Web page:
Rare Company With Team USA's Five Four-Time Selections

This article appears in the November edition of US Lacrosse Magazine, available exclusively to US Lacrosse members. Join or renew today! Thank you for your support.

Vinnie Sombrotto will never forget the time he first got the call.

Well, actually, he didn’t exactly “get” the call.

“I was driving an ice truck for a family friend’s business,” Sombrotto said, recalling a summer afternoon on Long Island in 1981. “I’m in Great Neck at Antonio’s Deli. I had just put ice in the freezer and I’m starting to back out and I look in the mirror and I see the owner running out. I thought my boss must have called to tell me I had another stop, but he just said, ‘You made the team.’”

The “team” was the U.S. team. Sombrotto would get the call three more times, becoming the first player in history to make four U.S. senior teams in field lacrosse. Four others have since achieved the feat. They’re all in the National Lacrosse Hall of Fame.

John DeTommaso

DeTommaso’s first experience with the U.S. was bittersweet. He made the team fresh out of Johns Hopkins, but his mother became ill shortly thereafter. She saw him play an exhibition at Hofstra, but she died Sept. 1, 1986.

DeTommaso played on gold medal-winning teams in 1986, 1990, 1994 and 1998 and was named the Outstanding Defender in 1994. When the U.S. beat Canada in an epic 1998 final at Hopkins’ Homewood Field, he had kids old enough watch from the stands and celebrate on the field. “That was the culmination of it all,” he said.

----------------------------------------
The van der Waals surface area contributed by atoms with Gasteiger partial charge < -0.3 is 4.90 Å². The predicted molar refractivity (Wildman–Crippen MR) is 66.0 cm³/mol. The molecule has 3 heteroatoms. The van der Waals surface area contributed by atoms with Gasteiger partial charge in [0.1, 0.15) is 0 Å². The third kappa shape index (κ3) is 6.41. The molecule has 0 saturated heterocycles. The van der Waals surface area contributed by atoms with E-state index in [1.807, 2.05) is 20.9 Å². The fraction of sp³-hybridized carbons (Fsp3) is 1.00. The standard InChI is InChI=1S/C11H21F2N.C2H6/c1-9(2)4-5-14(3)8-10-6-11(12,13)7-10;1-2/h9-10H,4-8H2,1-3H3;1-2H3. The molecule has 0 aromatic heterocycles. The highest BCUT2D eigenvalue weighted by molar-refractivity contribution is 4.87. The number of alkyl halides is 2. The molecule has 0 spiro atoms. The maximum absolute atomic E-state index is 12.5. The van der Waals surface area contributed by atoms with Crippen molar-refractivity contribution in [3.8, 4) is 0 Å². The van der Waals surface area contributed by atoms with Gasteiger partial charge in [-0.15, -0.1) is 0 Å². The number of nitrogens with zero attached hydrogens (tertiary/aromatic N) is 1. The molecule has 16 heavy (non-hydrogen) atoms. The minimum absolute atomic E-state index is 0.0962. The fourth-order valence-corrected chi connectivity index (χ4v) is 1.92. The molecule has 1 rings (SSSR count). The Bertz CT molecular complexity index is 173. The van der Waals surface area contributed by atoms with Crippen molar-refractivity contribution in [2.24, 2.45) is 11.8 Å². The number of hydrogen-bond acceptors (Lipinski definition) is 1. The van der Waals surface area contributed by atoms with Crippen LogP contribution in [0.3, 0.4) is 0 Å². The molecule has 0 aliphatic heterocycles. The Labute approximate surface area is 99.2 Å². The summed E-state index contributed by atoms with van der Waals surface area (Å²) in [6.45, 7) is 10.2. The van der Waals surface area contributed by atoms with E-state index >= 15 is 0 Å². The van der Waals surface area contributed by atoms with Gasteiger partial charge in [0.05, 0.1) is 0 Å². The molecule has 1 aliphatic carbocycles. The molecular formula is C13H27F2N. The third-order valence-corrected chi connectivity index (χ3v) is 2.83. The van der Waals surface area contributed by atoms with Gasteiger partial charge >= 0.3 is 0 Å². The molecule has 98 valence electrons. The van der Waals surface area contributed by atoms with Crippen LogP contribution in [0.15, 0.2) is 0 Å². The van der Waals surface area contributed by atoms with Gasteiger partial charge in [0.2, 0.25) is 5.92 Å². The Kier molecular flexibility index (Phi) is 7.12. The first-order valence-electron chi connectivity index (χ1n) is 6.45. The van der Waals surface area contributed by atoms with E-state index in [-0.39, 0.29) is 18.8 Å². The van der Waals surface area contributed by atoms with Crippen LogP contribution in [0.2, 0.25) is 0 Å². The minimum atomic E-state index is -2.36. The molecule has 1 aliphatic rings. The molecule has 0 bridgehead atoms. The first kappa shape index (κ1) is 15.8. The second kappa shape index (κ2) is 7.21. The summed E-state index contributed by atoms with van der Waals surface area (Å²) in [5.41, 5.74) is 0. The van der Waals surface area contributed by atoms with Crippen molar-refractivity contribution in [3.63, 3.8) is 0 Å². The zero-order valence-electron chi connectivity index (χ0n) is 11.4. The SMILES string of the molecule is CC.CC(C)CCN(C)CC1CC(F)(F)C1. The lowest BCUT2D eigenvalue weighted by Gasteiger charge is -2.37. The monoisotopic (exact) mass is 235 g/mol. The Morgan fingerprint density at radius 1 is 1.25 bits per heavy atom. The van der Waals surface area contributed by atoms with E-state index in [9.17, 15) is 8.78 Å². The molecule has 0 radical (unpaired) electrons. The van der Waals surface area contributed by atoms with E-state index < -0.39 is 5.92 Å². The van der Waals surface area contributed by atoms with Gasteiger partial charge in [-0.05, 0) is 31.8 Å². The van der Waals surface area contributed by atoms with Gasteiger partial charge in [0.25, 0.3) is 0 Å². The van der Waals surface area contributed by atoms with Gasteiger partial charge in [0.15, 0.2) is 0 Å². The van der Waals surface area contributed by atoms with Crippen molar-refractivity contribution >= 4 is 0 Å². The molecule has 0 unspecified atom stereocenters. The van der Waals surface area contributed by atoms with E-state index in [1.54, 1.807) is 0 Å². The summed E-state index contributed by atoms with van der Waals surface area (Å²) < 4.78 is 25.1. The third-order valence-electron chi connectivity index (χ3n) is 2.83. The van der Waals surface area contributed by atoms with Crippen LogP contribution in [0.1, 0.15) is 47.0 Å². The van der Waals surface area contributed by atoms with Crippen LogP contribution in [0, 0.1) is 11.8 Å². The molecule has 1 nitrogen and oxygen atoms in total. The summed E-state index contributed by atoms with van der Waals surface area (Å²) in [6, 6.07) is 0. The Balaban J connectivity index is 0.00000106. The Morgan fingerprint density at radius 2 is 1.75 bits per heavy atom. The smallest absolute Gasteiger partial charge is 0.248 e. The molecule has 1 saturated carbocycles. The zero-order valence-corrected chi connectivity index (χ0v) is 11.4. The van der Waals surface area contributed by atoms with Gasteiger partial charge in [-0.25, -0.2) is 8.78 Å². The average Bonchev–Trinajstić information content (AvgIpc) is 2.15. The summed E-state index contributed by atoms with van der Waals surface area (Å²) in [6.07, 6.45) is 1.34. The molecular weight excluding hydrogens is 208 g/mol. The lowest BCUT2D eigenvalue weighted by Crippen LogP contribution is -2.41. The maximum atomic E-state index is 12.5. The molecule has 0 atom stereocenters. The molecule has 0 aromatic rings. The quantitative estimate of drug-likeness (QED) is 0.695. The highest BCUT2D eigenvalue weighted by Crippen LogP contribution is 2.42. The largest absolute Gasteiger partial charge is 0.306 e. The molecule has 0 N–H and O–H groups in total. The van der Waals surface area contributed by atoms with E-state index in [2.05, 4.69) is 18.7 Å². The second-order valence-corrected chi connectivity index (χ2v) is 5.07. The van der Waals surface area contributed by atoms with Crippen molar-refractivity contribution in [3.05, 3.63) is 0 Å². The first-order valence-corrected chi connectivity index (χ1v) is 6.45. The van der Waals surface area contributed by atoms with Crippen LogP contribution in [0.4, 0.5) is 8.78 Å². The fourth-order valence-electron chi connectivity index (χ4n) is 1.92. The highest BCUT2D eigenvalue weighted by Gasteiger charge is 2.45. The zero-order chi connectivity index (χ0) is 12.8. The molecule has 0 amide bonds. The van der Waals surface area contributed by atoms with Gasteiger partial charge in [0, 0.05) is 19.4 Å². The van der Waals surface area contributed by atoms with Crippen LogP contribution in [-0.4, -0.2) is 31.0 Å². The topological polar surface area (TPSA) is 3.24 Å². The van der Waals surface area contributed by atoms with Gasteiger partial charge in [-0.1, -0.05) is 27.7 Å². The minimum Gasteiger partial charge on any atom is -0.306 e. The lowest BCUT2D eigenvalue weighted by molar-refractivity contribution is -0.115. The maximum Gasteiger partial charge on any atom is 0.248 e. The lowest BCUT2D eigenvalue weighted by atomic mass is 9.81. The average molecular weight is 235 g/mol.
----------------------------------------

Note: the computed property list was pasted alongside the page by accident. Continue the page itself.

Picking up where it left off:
Danielle Gallagher

Gallagher, Greer and Wilk share a common bond as the trio played on their teams together — 1993 in Scotland, 1997 in Japan, 2001 in England and 2005 in the United States. It was a remarkable run that included three gold medals and one silver.

Gallagher, then a star at William and Mary, was initially cut from the 1989 team, fueling her fire for the next 16 years.

“I was determined after not making it to work my tail off,” she said.

Cherie Greer

A three-time All-American and two-time NCAA champion at Virginia, Greer set a high bar. She was the MVP of the 1997 and 2001 World Cup championship games.

“I was so excited to play with so many other amazing players on those World Cup teams,” Greer Brown said. “They were all committed to being the best. Those were just phenomenal experiences. There’s a tight bond that still continues from those teams.”

Vinnie Sombrotto

Sombrotto actually tried out for the 1998 team, but it wasn’t meant to be. That was hardly a blemish on an unbelievable international career (gold medals in 1982, 1986, 1990 and 1994) for a guy that never made first team All-American at Hofstra.

“I had to kick the door in,” he said, “to prove that I belonged more than the guys that had the bigger reputations.” 

Jess Wilk

Wilk has been a part of the U.S. national teams for 27 years, continuing as a coach.

“People will look at the U.S. team and see how much success they’ve had. They don’t know how much hard work goes into it and the challenges the players face,” she said. “That’s something that has really helped me a lot in my life and created bonds that are pretty special.”

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